If Gauthier continues his recent trend of replacing injured defensmen via trade, he’ll probably acquire another one. When Markov and Gorges got injured, he traded for Wisniewski. When Gill then Spacek went down, he acquired Paul Mara. He clearly can’t just hope that no one will get injured again this season on D, and should therefore pick up another defensman as an insurance policy. What I can’t predict is whether or not Gauthier will go the cheap root and pick up another depth guy like Mara, or go the more expensive route and get a Wisniewski. It may come down to how serious Spacek’s injury is. One also has to wonder who is even available after all the deals that have gone down lately. Eric Brewer seemed like a good fit, but of course he now suits up for the Lightning. With the latest reports indicating that Chris Phillips wants to remain a Senator, there may be few viable options left for Gauthier. In the end, I expect that Gauthier will dredge the barrel and find a d-man that can play 18-20 minutes a game without being a liability. Who that player will be remains to be seen. Besides Phillips, Czech Radek Martinek comes to mind along with Jan Hejda of the Columbus Blue Jackets. If I was Pierre Gauthier’s shoes, I would be looking in this direction.
Why Blockbusters Happen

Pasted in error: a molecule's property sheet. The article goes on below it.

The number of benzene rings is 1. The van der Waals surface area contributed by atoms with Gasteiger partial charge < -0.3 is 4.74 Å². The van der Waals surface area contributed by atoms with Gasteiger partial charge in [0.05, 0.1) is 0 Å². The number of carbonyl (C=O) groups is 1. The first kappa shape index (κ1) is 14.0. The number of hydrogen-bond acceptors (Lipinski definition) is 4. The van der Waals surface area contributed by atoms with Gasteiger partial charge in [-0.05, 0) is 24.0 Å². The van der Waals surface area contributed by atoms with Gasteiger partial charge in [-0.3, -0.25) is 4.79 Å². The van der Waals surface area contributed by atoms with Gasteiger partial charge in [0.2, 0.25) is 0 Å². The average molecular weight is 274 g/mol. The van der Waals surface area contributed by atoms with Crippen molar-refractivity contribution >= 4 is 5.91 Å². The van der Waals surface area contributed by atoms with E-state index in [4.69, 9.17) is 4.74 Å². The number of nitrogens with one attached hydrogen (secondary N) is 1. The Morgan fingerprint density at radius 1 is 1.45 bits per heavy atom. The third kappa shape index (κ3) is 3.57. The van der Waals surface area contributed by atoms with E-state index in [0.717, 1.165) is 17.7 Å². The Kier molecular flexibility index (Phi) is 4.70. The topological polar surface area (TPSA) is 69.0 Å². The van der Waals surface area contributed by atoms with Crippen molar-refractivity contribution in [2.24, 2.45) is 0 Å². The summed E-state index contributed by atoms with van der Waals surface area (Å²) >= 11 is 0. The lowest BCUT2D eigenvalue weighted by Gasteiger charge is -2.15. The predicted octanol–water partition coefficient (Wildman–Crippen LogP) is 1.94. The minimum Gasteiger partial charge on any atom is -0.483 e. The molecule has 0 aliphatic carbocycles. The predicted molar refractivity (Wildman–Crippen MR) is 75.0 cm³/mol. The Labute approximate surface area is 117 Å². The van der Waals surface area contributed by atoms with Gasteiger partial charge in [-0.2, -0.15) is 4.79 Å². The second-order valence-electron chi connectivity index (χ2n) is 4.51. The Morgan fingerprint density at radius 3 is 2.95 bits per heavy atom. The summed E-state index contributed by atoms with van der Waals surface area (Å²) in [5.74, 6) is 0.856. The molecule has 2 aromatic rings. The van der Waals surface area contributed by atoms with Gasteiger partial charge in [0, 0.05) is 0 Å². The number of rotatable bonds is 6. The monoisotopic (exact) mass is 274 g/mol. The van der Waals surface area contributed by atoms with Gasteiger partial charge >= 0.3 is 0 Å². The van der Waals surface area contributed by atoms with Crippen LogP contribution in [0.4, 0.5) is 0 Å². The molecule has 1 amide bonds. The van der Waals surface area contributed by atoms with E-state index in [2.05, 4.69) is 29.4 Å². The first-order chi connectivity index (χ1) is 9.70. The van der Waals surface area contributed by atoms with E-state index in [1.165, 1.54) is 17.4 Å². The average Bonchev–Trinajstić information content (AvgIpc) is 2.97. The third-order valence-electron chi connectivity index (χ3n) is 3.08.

Many hockey pundits, ranging from the average fan to TV and radio personalities, have wondered aloud why the Montreal Canadiens could not, or have not, been able to pull off a deal for a power forward, like the ones orchestrated last week. After the rumors started spreading that both James Neal and Chris Stewart could have been had by the Habs, many have been screaming for Pierre Gauthier’s head, that he’s sleeping on the job while others around him make deal after deal. Quite simply, the Montreal Canadiens never could have been involved in either of those deals for one important reason: lack of organizational depth in top 4 defensmen and big top 6 forwards. In the last couple of years, the Habs have had depth in two categories: goalies and smallish speedy wingers. To Gauthier’s credit, he addressed that goalie strength and traded Jaroslav Halak for a young up-and-coming center with a lot of upside. It remains to be seen whether or not Lars Eller will ever pan out, but at least we didn’t lose Halak for nothing. Once they made that trade, the Canadiens exhausted their position of strength, because let’s face it, few teams are actively pursuing small talented forwards. Clear across the league, all teams are looking for the same thing: top 4 defensmen and big top 6 forwards. The Penguins were able to trade away Goligoski because they already had a glut of good D to begin with. Dallas could afford trading Neal because they have the likes of Adam Burish, Jamie Benn and Steve Ott under contract, all big boys who can put the puck in the net. Both teams traded from a position of strength, meaning they had little to lose and a lot to gain. Same goes for the St. Louis/Colorado deal. Eric Johnson is never moved if an up-an-coming star like Alex Pietrangelo is not in the mix. It’s why you can’t trade PK Subban for Chris Stewart and Kevin Shattenkirk: who else in the organization can replace what Subban brings now and in the future? In Colorado it’s similar. Chris Stewart is already a young star in the league, but they have a couple of young budding stars in David Jones and Brandon Yip that have the potential to fill that void. The bottom line is that you have to have a plan in place, a contingency if you will, for making deals this size. Huge pieces were dealt in these deals, but no team should suffer in the short or long term, because of the fact they traded from a position of strength. This is why if the Canadiens do make a move, it will be something small, because they simply do not have an abundance of any kind of player other teams would be interested in.